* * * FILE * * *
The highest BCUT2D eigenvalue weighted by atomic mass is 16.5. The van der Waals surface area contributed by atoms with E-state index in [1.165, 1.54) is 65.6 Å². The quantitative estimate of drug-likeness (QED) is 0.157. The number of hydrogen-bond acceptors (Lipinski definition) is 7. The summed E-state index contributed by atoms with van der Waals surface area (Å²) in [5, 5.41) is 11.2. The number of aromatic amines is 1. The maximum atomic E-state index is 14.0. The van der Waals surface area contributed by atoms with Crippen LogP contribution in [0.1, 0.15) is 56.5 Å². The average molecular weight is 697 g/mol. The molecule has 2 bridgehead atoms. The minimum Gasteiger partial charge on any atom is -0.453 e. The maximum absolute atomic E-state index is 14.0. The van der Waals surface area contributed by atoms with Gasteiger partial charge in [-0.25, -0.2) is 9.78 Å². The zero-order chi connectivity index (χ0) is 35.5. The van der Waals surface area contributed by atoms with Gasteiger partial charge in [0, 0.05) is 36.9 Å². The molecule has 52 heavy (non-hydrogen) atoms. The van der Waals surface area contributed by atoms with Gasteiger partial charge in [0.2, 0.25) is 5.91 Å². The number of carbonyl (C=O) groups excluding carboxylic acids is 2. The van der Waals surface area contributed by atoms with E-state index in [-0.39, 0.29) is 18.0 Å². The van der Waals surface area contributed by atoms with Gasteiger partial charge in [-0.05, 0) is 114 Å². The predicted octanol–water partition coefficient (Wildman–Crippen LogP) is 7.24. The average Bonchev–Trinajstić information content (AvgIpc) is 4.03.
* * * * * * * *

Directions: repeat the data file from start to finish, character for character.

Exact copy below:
The highest BCUT2D eigenvalue weighted by atomic mass is 16.5. The van der Waals surface area contributed by atoms with E-state index in [1.165, 1.54) is 65.6 Å². The quantitative estimate of drug-likeness (QED) is 0.157. The number of hydrogen-bond acceptors (Lipinski definition) is 7. The summed E-state index contributed by atoms with van der Waals surface area (Å²) in [5, 5.41) is 11.2. The number of aromatic amines is 1. The maximum atomic E-state index is 14.0. The van der Waals surface area contributed by atoms with Crippen LogP contribution in [0.1, 0.15) is 56.5 Å². The average molecular weight is 697 g/mol. The molecule has 2 bridgehead atoms. The minimum Gasteiger partial charge on any atom is -0.453 e. The maximum absolute atomic E-state index is 14.0. The van der Waals surface area contributed by atoms with Gasteiger partial charge in [-0.25, -0.2) is 9.78 Å². The zero-order chi connectivity index (χ0) is 35.5. The van der Waals surface area contributed by atoms with Gasteiger partial charge in [0, 0.05) is 36.9 Å². The molecule has 52 heavy (non-hydrogen) atoms. The van der Waals surface area contributed by atoms with Gasteiger partial charge in [0.2, 0.25) is 5.91 Å². The number of carbonyl (C=O) groups excluding carboxylic acids is 2. The van der Waals surface area contributed by atoms with E-state index in [-0.39, 0.29) is 18.0 Å². The van der Waals surface area contributed by atoms with Gasteiger partial charge in [-0.05, 0) is 114 Å². The predicted octanol–water partition coefficient (Wildman–Crippen LogP) is 7.24. The average Bonchev–Trinajstić information content (AvgIpc) is 4.03.